Political past seals Ihimaera's writing career

By Harata Brown
  • North Island: East Coast

With the wrap up of the film premiere in Witi Ihimaera's hometown, the author of the original novel says he would be lying if the film wasn't autobiographical.

The scene, as Ihimaera explains, is an account of a particular moment that changed his life.

“Just remember, no Maoree is to be spoken in the Court room” – Judge in Movie Mahana.

“If no one can speak Māori here, how can we Māori possibly defend ourselves?” – Lead actor in Movie Mahana.

According to Mahana author Witi Ihimaera it was a life changing moment, “From that point onwards, my political path as a Māori writer was forever sealed.”

Ihimaera published his first short series Pounamu, Pounamu in 1972. Since then, Ihimaera has gone on to write novels about the clash of Māori and English values in Aotearoa, NZ.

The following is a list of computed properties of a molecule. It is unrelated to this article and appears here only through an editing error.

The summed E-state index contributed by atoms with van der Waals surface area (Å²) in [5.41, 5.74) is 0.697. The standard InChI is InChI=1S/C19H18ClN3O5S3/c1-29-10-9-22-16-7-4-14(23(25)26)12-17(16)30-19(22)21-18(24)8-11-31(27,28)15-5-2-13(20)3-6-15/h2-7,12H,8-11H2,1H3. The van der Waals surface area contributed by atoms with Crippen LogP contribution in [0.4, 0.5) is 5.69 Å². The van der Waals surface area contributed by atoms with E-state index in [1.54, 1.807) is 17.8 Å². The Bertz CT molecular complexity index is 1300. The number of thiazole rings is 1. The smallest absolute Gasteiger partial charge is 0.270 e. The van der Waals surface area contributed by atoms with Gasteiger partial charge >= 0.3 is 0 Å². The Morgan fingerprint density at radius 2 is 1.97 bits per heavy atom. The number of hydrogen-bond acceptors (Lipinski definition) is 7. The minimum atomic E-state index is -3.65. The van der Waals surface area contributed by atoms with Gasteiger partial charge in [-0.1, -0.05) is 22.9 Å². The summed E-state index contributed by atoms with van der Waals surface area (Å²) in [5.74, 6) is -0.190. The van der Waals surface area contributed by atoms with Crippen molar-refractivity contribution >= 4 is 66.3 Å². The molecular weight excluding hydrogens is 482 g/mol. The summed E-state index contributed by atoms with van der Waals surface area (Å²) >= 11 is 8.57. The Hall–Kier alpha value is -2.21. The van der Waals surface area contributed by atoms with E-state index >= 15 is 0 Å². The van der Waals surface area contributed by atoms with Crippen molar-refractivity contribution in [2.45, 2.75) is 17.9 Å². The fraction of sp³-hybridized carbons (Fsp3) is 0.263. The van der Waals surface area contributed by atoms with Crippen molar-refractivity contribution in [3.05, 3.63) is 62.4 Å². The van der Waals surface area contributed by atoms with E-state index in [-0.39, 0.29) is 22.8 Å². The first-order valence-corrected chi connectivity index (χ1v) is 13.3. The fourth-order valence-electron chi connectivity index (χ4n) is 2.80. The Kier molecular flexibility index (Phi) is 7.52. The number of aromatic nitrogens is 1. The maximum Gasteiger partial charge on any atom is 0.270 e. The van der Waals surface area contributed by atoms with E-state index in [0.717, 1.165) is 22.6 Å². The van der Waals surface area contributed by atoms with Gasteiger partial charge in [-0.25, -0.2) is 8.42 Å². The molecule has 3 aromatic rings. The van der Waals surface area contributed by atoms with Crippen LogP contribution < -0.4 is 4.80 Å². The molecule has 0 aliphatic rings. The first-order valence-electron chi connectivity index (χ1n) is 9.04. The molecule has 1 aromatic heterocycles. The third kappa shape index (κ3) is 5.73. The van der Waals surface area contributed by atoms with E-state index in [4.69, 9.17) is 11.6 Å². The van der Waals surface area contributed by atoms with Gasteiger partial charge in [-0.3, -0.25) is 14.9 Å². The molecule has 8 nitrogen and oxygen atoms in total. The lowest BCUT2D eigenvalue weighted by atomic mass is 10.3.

Producer Robin Scholes shared her ideas with Ihimaera about the film, “I went to meet with Witi and I said to him my dream team, if it were possible would be to have John Collier Write the screen play, and Lee Tamahori Direct the film.

Screen play writer John Collier said, “It's full of the kind of detail that you can't make up. It is a very complex, multi character meandering tale, so my job was really to take this and simplify it.”

Ihimaera's experiences are also portrayed in the mannerisms of Mahana's characters.

“There are some things that I am really proud to see. Like Nancy for instance would always go like this to our noses. And that was trying to make our noses really look beautiful and short, well it didn't happen in my case,” says Ihimaera.

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